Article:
I want people to look at my children and my children not to feel that being African is something to be ashamed of because Africa is always looked at as a basket case. And, more importantly, I want the western world to come and learn from what we have in Africa because I think we have a lot of wonderful things here that are overlooked because we are considered to be poor and backward and unstable and to show that, as a community, we respect, we learn, we grow together.
Hannah Tetteh, NDC spokesperson, speaking on what the Ghana’s 2008 election meant and still means. (via africanelection)
There is a perception of Africa that is very antiquated…that everything that comes out of Africa—apart from its resources—is burdened with failure. I think there are stories that need to be told that are African success stories.


It all came down to Tain.

In An African Election, the results of the 2008 were decided based on multiple run-off votes. Each time, the paper ballots were painstakingly counted and verified, and there was much discussion about not disenfranchising the elderly and those who did not have formal identification.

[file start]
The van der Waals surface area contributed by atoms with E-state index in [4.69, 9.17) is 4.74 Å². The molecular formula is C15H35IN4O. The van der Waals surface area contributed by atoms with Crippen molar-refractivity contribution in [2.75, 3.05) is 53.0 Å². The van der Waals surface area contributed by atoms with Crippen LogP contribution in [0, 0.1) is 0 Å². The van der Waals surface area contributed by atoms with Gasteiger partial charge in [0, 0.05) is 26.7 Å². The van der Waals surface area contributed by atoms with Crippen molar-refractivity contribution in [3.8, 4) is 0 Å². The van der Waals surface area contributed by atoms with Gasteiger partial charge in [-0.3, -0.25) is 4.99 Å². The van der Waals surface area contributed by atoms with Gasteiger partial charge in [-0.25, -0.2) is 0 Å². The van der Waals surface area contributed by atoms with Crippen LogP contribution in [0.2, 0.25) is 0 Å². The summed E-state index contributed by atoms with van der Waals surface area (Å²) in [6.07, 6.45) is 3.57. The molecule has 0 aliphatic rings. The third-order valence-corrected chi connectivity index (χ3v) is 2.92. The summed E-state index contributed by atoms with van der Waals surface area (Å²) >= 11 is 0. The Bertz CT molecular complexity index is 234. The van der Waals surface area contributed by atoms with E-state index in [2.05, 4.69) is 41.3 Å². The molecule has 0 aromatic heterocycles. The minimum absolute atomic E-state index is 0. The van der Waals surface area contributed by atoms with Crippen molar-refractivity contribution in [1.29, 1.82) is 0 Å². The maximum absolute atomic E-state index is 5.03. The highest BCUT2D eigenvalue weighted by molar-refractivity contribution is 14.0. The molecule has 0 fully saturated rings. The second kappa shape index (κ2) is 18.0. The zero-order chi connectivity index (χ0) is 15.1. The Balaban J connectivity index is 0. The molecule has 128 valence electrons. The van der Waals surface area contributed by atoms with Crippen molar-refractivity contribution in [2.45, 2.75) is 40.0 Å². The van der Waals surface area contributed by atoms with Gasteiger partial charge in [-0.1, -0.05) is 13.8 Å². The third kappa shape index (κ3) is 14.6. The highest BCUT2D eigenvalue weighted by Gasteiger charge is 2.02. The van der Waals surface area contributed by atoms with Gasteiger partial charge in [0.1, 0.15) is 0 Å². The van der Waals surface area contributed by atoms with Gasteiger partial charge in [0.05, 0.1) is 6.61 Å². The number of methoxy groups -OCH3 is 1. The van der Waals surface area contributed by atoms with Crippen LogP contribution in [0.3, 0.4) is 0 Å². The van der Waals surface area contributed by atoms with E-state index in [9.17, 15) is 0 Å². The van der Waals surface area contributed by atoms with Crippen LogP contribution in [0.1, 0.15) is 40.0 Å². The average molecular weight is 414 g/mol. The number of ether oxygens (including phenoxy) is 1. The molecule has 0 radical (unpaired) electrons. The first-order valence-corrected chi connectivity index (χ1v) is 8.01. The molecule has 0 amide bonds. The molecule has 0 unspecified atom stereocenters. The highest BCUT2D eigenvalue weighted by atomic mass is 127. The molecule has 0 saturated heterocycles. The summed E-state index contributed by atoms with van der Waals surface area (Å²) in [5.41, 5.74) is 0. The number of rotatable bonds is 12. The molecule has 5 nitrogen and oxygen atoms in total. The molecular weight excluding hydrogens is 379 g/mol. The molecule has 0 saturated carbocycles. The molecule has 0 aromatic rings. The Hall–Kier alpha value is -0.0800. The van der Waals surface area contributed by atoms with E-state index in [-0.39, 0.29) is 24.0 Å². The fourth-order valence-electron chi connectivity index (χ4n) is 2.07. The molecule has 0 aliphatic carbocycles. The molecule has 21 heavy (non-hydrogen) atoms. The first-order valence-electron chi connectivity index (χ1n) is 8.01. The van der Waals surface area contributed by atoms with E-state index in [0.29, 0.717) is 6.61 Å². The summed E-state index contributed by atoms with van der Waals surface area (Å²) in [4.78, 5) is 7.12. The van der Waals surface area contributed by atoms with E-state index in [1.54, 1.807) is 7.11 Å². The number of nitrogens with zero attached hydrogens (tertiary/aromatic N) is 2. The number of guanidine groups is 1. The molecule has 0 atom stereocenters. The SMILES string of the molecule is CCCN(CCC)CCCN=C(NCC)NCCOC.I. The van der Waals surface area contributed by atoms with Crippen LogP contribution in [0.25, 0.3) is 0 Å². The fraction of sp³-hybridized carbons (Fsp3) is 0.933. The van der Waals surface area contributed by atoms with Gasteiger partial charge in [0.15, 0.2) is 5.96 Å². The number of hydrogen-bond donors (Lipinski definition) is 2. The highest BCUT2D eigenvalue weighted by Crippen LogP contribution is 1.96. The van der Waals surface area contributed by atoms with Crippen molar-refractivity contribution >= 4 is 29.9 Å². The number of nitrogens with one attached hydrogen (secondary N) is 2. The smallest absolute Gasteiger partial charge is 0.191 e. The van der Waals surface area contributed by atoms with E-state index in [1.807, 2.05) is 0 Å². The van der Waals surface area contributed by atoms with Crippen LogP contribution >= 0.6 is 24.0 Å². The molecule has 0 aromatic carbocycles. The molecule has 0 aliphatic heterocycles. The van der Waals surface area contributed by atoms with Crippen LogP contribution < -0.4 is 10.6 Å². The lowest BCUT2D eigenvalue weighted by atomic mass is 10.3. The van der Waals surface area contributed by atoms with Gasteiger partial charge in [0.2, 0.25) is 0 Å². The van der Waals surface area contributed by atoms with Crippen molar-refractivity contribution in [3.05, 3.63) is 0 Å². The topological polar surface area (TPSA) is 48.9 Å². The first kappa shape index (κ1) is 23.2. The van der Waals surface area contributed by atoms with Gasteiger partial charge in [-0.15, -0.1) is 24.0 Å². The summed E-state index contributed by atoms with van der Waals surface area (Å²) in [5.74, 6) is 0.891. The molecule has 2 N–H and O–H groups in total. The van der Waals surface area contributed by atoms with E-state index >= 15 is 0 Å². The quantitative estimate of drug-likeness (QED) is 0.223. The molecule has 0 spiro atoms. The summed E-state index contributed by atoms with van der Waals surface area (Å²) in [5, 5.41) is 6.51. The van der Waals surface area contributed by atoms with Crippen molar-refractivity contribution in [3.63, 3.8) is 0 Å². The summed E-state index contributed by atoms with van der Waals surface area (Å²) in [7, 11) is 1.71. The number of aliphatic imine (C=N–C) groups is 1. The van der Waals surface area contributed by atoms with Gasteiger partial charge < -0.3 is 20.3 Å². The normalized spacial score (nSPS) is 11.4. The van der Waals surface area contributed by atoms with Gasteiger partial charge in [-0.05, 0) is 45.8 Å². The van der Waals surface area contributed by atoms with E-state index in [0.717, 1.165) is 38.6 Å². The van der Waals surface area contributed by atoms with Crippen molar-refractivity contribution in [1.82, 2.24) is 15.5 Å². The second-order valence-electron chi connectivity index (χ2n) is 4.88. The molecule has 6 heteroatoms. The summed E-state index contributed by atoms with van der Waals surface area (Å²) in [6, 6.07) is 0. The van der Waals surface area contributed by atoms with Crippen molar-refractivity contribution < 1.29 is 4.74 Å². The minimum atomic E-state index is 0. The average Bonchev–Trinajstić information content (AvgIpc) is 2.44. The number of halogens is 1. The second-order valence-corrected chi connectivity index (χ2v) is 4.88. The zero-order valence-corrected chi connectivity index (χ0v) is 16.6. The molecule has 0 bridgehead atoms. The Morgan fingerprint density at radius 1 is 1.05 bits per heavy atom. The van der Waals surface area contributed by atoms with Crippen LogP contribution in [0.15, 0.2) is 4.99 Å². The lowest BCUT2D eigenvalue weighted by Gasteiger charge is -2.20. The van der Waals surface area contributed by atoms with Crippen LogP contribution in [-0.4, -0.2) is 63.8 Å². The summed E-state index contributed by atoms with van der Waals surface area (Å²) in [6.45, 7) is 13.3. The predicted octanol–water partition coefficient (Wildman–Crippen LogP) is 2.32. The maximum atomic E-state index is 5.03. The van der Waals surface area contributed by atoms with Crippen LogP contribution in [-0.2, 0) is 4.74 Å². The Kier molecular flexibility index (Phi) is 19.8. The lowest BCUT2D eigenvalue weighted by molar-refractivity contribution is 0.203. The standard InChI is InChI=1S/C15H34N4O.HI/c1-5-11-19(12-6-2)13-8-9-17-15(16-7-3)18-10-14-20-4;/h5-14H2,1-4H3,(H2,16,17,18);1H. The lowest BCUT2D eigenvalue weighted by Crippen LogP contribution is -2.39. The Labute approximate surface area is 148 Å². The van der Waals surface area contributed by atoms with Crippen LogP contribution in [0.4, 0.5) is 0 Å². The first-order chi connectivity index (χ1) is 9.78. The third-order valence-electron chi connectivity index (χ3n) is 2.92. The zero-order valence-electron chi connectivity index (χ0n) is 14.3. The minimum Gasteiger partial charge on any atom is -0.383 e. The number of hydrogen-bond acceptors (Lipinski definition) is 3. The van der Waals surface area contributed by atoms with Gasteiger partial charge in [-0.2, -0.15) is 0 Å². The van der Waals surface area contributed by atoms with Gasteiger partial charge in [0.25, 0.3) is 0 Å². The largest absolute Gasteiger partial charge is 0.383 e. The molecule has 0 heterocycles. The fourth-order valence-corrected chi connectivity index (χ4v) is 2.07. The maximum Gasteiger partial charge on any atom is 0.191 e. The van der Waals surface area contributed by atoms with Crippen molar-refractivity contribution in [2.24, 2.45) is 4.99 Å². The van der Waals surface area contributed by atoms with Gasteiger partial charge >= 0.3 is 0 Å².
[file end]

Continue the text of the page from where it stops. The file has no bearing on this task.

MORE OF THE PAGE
But times have changed.

The decision was made to upgrade the voting process from the fingerprint model to a complex biometric system, and is being rolled out nation wide. Officials are ferreting out multiple registrations and asking citizens to come forward and assist with the process. Registered voters also received voter ID cards and are informed that they will not be able to vote if they are not on the national register. Debates about what is required to vote are tough ones—on one hand, there needs to be a checks and balances system that ensures that people can’t game the system. On the other hand, throwing up barriers tends to reduce people’s willingness to vote. And the requirements can be quite strict. During the registration period, would-be voters had plenty to remember:

Prospective voters would have to show their old voters identity cards, passports, national identity cards or National Health Insurance cards. People without any of these must be accompanied by two registered voters who will vouch for their nationality and age. Ghanaian birth and baptismal certificates cannot be used.

Some political party operatives are angry, believing the registration drive has been mishandled; the Electoral Commission has refused to extend the deadline.